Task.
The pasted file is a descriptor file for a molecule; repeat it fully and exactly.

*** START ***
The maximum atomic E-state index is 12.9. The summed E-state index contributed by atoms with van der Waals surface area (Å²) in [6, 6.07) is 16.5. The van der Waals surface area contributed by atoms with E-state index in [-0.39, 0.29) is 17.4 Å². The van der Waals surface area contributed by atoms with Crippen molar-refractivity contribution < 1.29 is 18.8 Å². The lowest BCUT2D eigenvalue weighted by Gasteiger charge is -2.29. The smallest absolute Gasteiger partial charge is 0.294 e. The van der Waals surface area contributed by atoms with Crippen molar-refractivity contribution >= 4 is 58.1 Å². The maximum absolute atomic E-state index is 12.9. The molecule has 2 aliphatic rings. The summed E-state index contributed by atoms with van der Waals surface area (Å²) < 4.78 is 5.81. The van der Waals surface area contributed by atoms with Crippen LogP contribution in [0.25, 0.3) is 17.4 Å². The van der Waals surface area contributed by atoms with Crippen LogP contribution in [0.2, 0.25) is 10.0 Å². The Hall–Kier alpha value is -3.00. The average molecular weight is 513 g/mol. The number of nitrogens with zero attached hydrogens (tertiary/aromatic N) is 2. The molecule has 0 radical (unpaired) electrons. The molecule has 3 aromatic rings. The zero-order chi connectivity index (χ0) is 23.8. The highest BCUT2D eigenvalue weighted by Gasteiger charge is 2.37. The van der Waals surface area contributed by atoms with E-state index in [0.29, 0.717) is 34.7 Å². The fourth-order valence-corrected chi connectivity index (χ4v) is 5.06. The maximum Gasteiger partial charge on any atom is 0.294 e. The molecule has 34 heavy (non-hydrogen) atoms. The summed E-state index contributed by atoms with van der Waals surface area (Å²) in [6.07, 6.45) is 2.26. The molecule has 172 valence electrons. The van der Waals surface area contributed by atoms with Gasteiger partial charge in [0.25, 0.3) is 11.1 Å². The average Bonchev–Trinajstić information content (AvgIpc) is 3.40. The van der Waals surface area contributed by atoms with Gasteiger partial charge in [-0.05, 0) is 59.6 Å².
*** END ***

The maximum atomic E-state index is 12.9. The summed E-state index contributed by atoms with van der Waals surface area (Å²) in [6, 6.07) is 16.5. The van der Waals surface area contributed by atoms with E-state index in [-0.39, 0.29) is 17.4 Å². The van der Waals surface area contributed by atoms with Crippen molar-refractivity contribution < 1.29 is 18.8 Å². The lowest BCUT2D eigenvalue weighted by Gasteiger charge is -2.29. The smallest absolute Gasteiger partial charge is 0.294 e. The van der Waals surface area contributed by atoms with Crippen molar-refractivity contribution >= 4 is 58.1 Å². The maximum absolute atomic E-state index is 12.9. The molecule has 2 aliphatic rings. The summed E-state index contributed by atoms with van der Waals surface area (Å²) < 4.78 is 5.81. The van der Waals surface area contributed by atoms with Crippen LogP contribution in [0.25, 0.3) is 17.4 Å². The van der Waals surface area contributed by atoms with Crippen LogP contribution in [0.2, 0.25) is 10.0 Å². The Hall–Kier alpha value is -3.00. The average molecular weight is 513 g/mol. The number of nitrogens with zero attached hydrogens (tertiary/aromatic N) is 2. The molecule has 0 radical (unpaired) electrons. The molecule has 3 aromatic rings. The zero-order chi connectivity index (χ0) is 23.8. The highest BCUT2D eigenvalue weighted by Gasteiger charge is 2.37. The van der Waals surface area contributed by atoms with E-state index in [0.29, 0.717) is 34.7 Å². The fourth-order valence-corrected chi connectivity index (χ4v) is 5.06. The maximum Gasteiger partial charge on any atom is 0.294 e. The molecule has 34 heavy (non-hydrogen) atoms. The summed E-state index contributed by atoms with van der Waals surface area (Å²) in [6.07, 6.45) is 2.26. The molecule has 172 valence electrons. The van der Waals surface area contributed by atoms with Gasteiger partial charge in [0.25, 0.3) is 11.1 Å². The average Bonchev–Trinajstić information content (AvgIpc) is 3.40. The van der Waals surface area contributed by atoms with Gasteiger partial charge in [-0.05, 0) is 59.6 Å².